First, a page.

Ontario’s chance to get more from green energy   Leave a comment

Ontario has decided to take a pause in its Large Renewable Procurement (LRP) efforts, citing an electricity supply surplus and a need to reduce costs for consumers.

Which all sounds pretty reasonable, but the devil is in the details.  First off, why do we have a surplus?Not because of solar and wind energy, which still makes up only a small fraction of our electricity supply, providing less than 7% of our power last year.

We have a surplus because Ontario operates three gigantic nuclear plants (including the world’s biggest – the Bruce Nuclear Station).  Demand for electricity has fallen over the past decade in Ontario due to changes in our economy (less heavy industry), conservation efforts, and new technologies (LED lighting), but we have not reduced our nuclear production accordingly.  The result is a large surplus of power.

Second, will stopping renewable power development lower costs for consumers?  Not likely. Ontario Power Generation recently asked the Ontario Energy Board for permission to raise the rate it is paid for nuclear power by 180% over the next decade.  Contrast that with the rapidly falling costs of wind and solar power.  For wind, we have already reached the point where it is more than competitive with nuclear power costs.  For solar, that crossing point is only a few years away.

Benefitting from the green energy revolution

Which means that we are at a crossroads.  Old energy technologies such as nuclear are being quickly overtaken by more flexible, easier to deploy and – increasingly – less expensive options such as solar and wind.  Ontario can try to ignore this worldwide trend or it can work through the transition and come out the other side with a more dynamic system that it is a better fit for our changing needs.

That’s the challenge that should be at the heart of the province’s current efforts to revise its Long Term Energy Plan (LTEP). And that revised plan also needs to strongly support the province’s climate change efforts.  Far from needing less electricity, we will actually need substantially more if we are gong to de-carbonize our energy use by moving away from sources like natural gas for things like home heating and accelerating the adoption of electric vehicles.  Counting on 50-year-old inflexible nuclear plants to fill this need is taking the wrong path – we will be throwing good money after bad.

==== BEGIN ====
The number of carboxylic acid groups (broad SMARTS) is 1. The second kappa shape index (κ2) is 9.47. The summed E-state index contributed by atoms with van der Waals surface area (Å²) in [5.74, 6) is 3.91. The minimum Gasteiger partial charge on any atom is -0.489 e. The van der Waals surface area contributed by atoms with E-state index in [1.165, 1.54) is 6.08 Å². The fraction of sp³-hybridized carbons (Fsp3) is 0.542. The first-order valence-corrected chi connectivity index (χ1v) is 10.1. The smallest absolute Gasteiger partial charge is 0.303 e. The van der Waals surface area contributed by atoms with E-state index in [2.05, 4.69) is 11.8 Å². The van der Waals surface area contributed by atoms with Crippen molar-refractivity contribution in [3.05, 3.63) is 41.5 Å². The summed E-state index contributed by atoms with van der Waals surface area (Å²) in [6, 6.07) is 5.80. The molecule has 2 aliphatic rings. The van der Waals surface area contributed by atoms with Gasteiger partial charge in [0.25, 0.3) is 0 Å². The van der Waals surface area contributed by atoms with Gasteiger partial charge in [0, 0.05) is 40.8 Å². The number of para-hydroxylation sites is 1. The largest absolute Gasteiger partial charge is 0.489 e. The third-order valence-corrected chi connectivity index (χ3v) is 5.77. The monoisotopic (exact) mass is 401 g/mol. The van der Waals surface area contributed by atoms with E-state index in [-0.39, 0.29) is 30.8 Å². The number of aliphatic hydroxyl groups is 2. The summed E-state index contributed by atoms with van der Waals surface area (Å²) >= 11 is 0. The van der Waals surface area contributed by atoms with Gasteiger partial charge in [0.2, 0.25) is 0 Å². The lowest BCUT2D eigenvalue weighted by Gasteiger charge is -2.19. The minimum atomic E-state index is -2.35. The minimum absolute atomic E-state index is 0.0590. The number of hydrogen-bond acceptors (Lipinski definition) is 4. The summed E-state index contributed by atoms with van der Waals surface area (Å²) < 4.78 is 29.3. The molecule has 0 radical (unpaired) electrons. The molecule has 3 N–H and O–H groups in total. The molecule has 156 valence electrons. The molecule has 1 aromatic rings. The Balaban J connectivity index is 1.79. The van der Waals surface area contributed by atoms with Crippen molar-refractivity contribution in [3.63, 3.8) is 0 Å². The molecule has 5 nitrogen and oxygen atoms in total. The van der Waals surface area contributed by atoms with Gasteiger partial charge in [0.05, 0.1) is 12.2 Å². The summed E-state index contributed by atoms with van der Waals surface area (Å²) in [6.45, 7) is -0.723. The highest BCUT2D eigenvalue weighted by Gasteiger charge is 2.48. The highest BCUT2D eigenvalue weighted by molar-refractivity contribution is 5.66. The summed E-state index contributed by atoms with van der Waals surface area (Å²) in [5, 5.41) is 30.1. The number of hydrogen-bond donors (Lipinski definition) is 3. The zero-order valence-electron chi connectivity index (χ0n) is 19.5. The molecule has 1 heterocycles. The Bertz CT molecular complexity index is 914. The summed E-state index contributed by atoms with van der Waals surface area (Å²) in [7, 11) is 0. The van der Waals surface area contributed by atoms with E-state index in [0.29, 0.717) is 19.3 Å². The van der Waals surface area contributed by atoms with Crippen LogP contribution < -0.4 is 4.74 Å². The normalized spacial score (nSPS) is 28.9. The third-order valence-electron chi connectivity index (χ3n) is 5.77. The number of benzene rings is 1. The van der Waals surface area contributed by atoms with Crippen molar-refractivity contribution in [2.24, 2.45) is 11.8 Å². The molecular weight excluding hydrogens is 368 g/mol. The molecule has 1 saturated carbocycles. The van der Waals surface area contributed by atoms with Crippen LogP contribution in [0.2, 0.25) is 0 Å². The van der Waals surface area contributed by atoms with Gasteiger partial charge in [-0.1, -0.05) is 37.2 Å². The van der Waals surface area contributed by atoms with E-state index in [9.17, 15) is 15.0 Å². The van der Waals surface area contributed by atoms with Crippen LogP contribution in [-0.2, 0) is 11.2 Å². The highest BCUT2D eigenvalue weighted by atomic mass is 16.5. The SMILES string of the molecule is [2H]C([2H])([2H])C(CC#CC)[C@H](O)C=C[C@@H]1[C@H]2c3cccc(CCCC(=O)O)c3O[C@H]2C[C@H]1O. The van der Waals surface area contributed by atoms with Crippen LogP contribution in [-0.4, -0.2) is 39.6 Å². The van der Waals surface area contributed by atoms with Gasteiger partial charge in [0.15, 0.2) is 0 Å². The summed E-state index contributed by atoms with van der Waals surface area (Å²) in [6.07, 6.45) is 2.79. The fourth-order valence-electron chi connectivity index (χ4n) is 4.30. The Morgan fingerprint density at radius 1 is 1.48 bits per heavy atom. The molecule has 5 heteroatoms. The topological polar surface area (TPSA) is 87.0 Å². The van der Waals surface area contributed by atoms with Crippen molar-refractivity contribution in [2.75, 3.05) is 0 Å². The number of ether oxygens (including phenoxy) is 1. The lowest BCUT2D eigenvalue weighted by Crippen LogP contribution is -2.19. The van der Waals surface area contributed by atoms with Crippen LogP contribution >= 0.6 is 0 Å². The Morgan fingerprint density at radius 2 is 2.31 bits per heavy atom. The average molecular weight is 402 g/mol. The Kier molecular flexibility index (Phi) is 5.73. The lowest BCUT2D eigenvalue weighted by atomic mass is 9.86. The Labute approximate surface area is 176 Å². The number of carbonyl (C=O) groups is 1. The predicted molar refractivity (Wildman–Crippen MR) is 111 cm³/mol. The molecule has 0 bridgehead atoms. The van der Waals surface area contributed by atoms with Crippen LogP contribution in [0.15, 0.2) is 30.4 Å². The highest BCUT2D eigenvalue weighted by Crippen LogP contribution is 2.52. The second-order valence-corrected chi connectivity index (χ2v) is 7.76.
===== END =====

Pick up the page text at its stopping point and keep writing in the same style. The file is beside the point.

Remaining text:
The government made a commendable decision to kickstart a new high-tech green power industry in this province.  That effort has led to thousands of new jobs and has set the stage for the next generation of Ontarians to thrive in a world of electric cars, distributed energy and smart grids.

The community advantage

We know the people of Ontario still support green energy – recent polling showed that 81% think we should continue to develop renewable sources like solar and wind.  But the public is rightly concerned about how we are currently going about this task.  Too often, they feel left in the dark by processes like the LRP program or the LTEP planning cycle.

So this “pause” gives us a valuable opportunity to rethink how we are going about the business of building a modern, green energy system.  When renewable power systems are developed locally by co-ops, school boards, municipalities or community organizations, they keep dollars and jobs in our communities, provide revenue that can used for everything from fixing arenas to improving schools, and enable those communities to become more resilient and better able to ride out severe weather events.

Through its Feed-in Tariff program, Ontario has quietly developed a leading-edge community power sector.  This is the foundation we need to build on in creating a healthy, safe, reliable and cost effective electricity system that is supported by communities because it puts communities first.

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